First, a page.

There are also other factors that need to be taken into account: On the one hand, hard currency has always been a hedging mechanism for many small and large investors and any sudden rate change caused by internal and external factors leads to a surge in demand for hard currency. On the other hand, one should not underestimate the impact of seasonal demands for hard currency, including demand connected to a growth in foreign travel — the most recent one being the massive pilgrimage of Iranians on and around Arbaeen.
Of a longer-term nature is the impact of the gradual opening of banking channels with Iran that will allow the CBI and other banks in general to repatriate their foreign holdings. This, combined with the fact that Iran is generating higher oil and gas export revenues, will be seen as a positive factor in the determination of the rial’s value in the short to medium term.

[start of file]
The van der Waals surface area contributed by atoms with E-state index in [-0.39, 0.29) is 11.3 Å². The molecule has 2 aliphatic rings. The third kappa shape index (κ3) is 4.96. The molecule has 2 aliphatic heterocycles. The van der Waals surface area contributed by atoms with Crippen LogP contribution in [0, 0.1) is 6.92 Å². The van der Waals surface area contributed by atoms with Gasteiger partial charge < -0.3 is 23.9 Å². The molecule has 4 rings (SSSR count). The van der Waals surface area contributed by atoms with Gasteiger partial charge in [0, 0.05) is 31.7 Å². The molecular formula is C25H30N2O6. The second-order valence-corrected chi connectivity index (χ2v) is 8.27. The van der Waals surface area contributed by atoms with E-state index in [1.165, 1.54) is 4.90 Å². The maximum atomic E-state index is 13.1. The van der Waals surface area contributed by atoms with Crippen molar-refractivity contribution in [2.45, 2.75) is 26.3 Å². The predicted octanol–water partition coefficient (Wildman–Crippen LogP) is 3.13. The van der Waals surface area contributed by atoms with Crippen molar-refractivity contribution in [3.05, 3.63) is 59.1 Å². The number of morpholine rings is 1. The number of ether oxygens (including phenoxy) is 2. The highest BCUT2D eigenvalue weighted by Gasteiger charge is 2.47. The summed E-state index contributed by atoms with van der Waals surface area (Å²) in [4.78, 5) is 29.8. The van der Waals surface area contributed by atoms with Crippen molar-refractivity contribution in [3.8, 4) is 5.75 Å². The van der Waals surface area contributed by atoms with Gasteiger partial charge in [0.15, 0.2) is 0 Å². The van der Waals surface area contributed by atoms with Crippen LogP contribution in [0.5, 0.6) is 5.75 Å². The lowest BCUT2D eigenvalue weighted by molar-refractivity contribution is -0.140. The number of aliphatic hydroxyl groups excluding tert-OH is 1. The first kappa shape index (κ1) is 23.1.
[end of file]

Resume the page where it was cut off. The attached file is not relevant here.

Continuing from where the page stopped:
While the various factors and schools of thought will continue to influence exchange rates in Iran, it is valid to project that the interbank rate of the rial will be adjusted based on the inflation differential between Iran and the United States (estimated to be 8% in 2018). As such, though a CBI intervention may bring the rate down slightly, the US dollar’s free market rate does not seem to go below 40,000 rials anymore.
An adjustment by the mentioned inflation differential means that the interbank rate would move to 38,000 rials in the second half of 2018, which would push up the free market rate (usually about 15% higher than the official rate) to about 44,000 rials in the same period.